liver with IF, Fig. 7E. Corresponding histology (H&E) of tumor and normal is shown, Fig. 7C and F. We found the mean fluorescence intensity from HCC to be significantly greater than that of normal

Fig. 7. Ex vivo validation of EGFR binding. (A) Immunohistochemistry (IHC) with anti-EGFR antibody shows increased reactivity to HCC. A nest of tumor cells with large irregular round nuclei (arrows) and infiltrating blood vessels lined with flattened endothelial cells (arrowhead) can be seen. (B) Immunofluorescence (IF) with QRH*-Cy5.5 shows binding to surface of HCC cells. Fluorescence intensities were measured from sets of 3 (dashed white) boxes with dimensions of 20 x 20 mm2. (C) Corresponding histology (H&E) of tumor. (D) IHC of normal mouse hepatocytes show few lightly stained cells (arrows) surrounding the central vein (arrowhead). (E) IF of normal mouse liver shows minimal signal. (F) Histology of normal mouse liver shows lobule with central vein (arrowhead) surrounded by radially aligned plates of hepatocytes. (G) Mean (±SD) fluorescence intensities for HCC (n = 24 tumors) are significantly higher than that for normal liver (n = 24), 27.8 ± 11.5 versus 7.37 ± 3.80 by 3.77-fold, P =3.4 x 10-10 by paired t-test. (H) ROC curve shows 92% sensitivity and 96% specificity with area under curve (AUC) of 0.97 for distinguishing HCC from normal liver using QRH*-Cy5.5.


8 Q. Zhou et al. /Photoacoustics xxx (2015) xxx-xxx

by 3.8-fold, Fig. 7G. The corresponding ROC curve shows 92% sensitivity and 96% specificity for distinguishing HCC from normal liver with an area under curve of AUC = 0.97.

4. Discussion

Here, we demonstrate use of photoacoustic imaging to visualize HCC xenograft tumors in living mice with a peptide specific for EGFR. This peptide was used previously to collect fluorescence images endoscopically from mouse colonic adenomas with topical administration [31]. We now show that specific binding to EGFR can also occur with systemic administration. We used Cy5.5, a NIR fluorophore, to achieve good photoacoustic signal at a depth down to 1.8 cm with low background. We found peak uptake at 3 h post injection and clearance by ~24 h. This time frame is significantly faster than most antibodies, which can take hours to home to the tumor and even longer to clear [39,40].

Previous photoacoustic imaging studies have used endogenous contrast from hemoglobin and melanin [41], and others have relied on the enhanced permeability and retention (EPR) effect [42,43]. These strategies are based on non-specific detection mechanisms. By comparison, use of a targeting moiety can improve tumor homing, increase signal, and improve contrast by tuning absorption to specific wavelengths [44]. The EPR effect can be variable and produce false positives in highly vascular tissues [37]. Photo-acoustic imaging has been used with other molecular probes for targeted detection. An enzyme sensitive oligomer labeled with Atto-740 was used to detect furin-like activity [45]. DMSO was needed to improve solubility, and the oligomers were found to aggregate and form nanostructures that trapped the reporter molecule inside the cells. RGD peptides have been used to target integrins in tumor-associated blood vessels that arise from angiogenesis and metastasis, a finding that occurs at a late stage of tumor development [46-49]. Antibodies labeled with gold nanoparticles have been used to image molecular targets, such as Her-2, EGFR, CXCR4 and LYVE-1 [50-54]. Antibodies are large in size, high in molecular weight, and have long circulatory half-lives [55]. They also have limited ability to extravasate from the vasculature, diffuse within tumors, penetrate deeply, and clear from interstitial space [55,56]. All of these properties increase imaging background. Antibodies are also prone to immunogenicity that limits repetitive use [57].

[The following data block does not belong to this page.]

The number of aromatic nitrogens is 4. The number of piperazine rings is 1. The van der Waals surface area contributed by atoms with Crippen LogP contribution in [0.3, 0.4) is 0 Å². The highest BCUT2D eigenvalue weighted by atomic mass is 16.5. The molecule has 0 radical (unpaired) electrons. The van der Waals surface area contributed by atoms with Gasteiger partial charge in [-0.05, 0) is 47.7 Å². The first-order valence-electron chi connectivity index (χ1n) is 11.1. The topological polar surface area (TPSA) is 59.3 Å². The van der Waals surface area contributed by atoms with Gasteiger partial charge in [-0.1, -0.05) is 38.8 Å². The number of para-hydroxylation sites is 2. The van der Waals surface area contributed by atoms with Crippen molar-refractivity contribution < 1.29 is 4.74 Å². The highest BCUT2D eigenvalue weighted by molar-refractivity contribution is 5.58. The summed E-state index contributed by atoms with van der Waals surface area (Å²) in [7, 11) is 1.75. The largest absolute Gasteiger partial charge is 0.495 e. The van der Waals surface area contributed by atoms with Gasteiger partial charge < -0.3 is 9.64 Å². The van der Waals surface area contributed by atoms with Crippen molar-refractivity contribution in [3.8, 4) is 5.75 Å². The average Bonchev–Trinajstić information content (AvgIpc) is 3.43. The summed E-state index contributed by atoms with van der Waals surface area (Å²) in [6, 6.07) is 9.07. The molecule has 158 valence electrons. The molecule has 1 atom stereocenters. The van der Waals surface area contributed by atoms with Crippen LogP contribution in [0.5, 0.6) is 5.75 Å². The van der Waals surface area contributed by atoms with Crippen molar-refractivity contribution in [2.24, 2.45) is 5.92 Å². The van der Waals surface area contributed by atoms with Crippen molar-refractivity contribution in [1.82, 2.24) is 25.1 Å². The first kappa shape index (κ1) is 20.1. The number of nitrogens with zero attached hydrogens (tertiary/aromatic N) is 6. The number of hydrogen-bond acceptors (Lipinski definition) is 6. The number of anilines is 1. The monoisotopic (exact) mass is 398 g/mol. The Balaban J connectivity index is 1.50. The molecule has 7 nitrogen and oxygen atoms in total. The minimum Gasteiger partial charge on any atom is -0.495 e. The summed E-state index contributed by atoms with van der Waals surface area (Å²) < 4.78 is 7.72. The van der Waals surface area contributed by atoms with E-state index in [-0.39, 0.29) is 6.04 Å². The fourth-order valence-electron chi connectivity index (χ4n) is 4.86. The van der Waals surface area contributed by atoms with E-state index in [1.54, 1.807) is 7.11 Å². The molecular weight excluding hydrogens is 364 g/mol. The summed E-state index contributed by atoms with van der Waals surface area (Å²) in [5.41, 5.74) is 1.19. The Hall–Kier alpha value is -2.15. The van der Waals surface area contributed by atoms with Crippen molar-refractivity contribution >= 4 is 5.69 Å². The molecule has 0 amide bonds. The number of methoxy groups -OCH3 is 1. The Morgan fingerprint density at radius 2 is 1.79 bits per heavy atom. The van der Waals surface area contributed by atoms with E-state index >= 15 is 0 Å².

Epidermal growth factor receptor (EGFR) is overexpressed in many cancers and promotes solid tumor growth [58]. Previous studies have targeted EGFR to improve imaging specificity, and have used metallic nanoparticles [52,54,59] and organic dyes [6062] to generate contrast. Gold nanospheres [54], gold nanrods [63], silica-coated gold nanorods [64], and silver nanoplates [65] have been labeled with monoclonal EGFR antibodies to image cells overexpressing EGFR [66] with photoacoustic imaging. Targeted nanoparticles can be used as sensors to detect molecular interactions. EGFR-targeted gold nanospheres aggregate in endo-somes after undergoing receptor-mediated endocytosis [67]. This results in plasmon coupling and a red shift in the absorption spectrum, which is detectable with photoacoustic imaging. Therefore, nanoparticles in the endosomes of cells overexpressing EGFR can be detected and distinguished from free nanoparticles in the tumor, which may have accumulated via the EPR effect [54]. The high cost and long circulatory time of antibodies as targeting moiety in imaging could potentially inhibit acceptance for clinical translation as a diagnostic tool. This motivates our present study to explore feasibility for use of a cost-efficient and fast acting EGFR targeting peptide.

Photoacoustic imaging is an emerging imaging modality that provides greater depth than optical methods and better resolution than ultrasound. We were able to visualize a large fraction of the